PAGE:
In 2017, the Israeli Minister of Finance revoked the permit granted to the National Lottery to operate a limited number of video lottery terminals (VLTs). This revocation has been judicially challenged by Lottery concessionaires before the High Court of Justice, but the challenge was rescinded later in 2017.9 In late 2017, the Ministry of Finance revoked the permission previously granted to the Israel Sports Betting Board to conduct horse-race wagering – a decision that came into force in January 2018.
iiiState control and private enterprise
The only forms of legal gambling in Israel (other than a very limited exemption for purely social gambling activities) are the national lottery and a limited sports betting service operated by the state.
These services are regulated as follows:
- The National Lottery was established in 1951. It offers several weekly draws, scratch cards, a weekly subscription lottery, and various other lotteries and raffles. The operations of the National Lottery are supervised and regulated by the Ministry of Finance.
- The Israel Sports Betting Board (ISBB) was established in 1967 under the Law for the Regularisation of Sports Betting 5727–1967. The ISBB has the exclusive right to organise and regulate sports betting in Israel. It offers betting on football and basketball games, after its limited horse race wagering offering was disallowed by the Ministry of Finance as of 2018.
The regulation of gambling in Israel is entirely on the national level (local authorities have no jurisdiction on gambling-related matters). Notwithstanding, there have been proposals (none of which have progressed) to carve out Israel's prime resort location, the city of Eilat, from the general prohibition on terrestrial gambling.
With respect to online gambling, Israeli courts have ruled that Israeli law applies to online gambling conducted by foreign operators, when it is made available to Israeli players. In other words, when a party to the gambling transaction is located in Israel, the entire activity would be viewed as a violation of the prohibition on gambling. Enforcement has focused on operators specifically targeting the Israeli market (i.e., advertising to Israelis, using the Hebrew language, etc.).10 To date, Israeli authorities have never taken enforcement action against foreign operators with no presence in Israel, who have not specifically targeted the Israeli market.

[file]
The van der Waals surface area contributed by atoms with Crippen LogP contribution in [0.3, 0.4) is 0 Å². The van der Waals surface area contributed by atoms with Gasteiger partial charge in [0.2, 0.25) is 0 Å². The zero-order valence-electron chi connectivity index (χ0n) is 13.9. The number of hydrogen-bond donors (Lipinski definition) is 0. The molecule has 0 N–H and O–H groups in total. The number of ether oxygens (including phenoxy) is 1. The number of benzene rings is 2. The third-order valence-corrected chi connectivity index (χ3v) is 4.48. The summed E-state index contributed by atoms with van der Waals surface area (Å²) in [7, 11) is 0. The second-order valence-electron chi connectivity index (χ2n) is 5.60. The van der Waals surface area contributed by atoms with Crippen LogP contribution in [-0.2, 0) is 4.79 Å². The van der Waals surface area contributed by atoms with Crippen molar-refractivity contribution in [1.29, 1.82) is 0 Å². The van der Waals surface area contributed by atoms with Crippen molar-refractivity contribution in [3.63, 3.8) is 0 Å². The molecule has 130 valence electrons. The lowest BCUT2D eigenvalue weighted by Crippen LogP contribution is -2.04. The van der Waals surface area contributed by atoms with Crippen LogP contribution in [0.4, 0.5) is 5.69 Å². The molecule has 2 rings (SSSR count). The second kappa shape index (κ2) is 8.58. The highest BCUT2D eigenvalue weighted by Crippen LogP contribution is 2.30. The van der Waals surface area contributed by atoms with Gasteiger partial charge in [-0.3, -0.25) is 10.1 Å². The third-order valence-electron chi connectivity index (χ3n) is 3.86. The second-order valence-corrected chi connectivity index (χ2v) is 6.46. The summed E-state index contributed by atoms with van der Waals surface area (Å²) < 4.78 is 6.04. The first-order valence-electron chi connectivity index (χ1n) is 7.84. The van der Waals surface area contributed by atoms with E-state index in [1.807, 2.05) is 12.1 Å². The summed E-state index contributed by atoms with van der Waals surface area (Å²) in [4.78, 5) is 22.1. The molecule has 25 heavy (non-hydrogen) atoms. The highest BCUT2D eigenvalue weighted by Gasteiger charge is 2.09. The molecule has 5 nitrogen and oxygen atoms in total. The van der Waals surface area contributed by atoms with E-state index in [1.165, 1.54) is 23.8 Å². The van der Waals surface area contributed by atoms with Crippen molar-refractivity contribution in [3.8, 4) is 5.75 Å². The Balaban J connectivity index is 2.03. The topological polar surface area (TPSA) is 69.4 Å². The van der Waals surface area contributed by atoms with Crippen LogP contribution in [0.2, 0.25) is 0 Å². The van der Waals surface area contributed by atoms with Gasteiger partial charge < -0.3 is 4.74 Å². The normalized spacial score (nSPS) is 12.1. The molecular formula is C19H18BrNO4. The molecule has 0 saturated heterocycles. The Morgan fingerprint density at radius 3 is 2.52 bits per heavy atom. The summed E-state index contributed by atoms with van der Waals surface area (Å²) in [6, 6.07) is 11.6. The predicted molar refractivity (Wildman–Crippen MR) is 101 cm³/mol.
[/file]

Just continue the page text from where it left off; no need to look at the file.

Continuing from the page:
As noted, in 2012, the police attempted to order Israeli ISPs to block access to a specific list of online gambling sites and, following the ISPs' appeal, the blocking orders were struck down by the Israeli Supreme Court in 2013 for lack of explicit legal authority.11 A law empowering district court judges to issue orders aimed at preventing those in Israel from accessing websites offering online gambling services at the request of the police was passed in 2017. In 2018, the law was relied on for the first time by the Israeli courts in order to issue ISP blocking warrants against three offshore, online gambling websites.
To foil financial transactions related to online gambling, as well as other illegal online activities, the Bank of Israel (which regulates financial and credit institutions in Israel) has issued regulations imposing certain restrictions on financial transactions involving online gambling.12
Furthermore, in 2010 the Israeli State Comptroller published a comprehensive analysis of the illegal online gambling market in Israel. The report covered a broad spectrum of governmental agencies. The State Comptroller has urged Israeli enforcement authorities to implement the necessary measures to disrupt gambling-related transactions and block access to illegal gambling websites from within Israel.
Legal and regulatory framework
iLegislation and jurisprudence
The primary piece of legislation regulating gambling in Israel (i.e., the prohibition on gambling) is Chapter 12 of the Penal Law. The Penal Law defines the types of activities that constitute gambling and betting, the prohibitions applicable to such activities, and the limited exemptions available under law.
Additionally, the Law for the Regularisation of Sports Betting 5727–1967 governs the activities of the ISBB.
The only forms of regulated gambling in Israel are the National Lottery, regulated by the Ministry of Finance, and the ISBB (which is a self-regulating statutory corporation).
iiiRemote and land-based gambling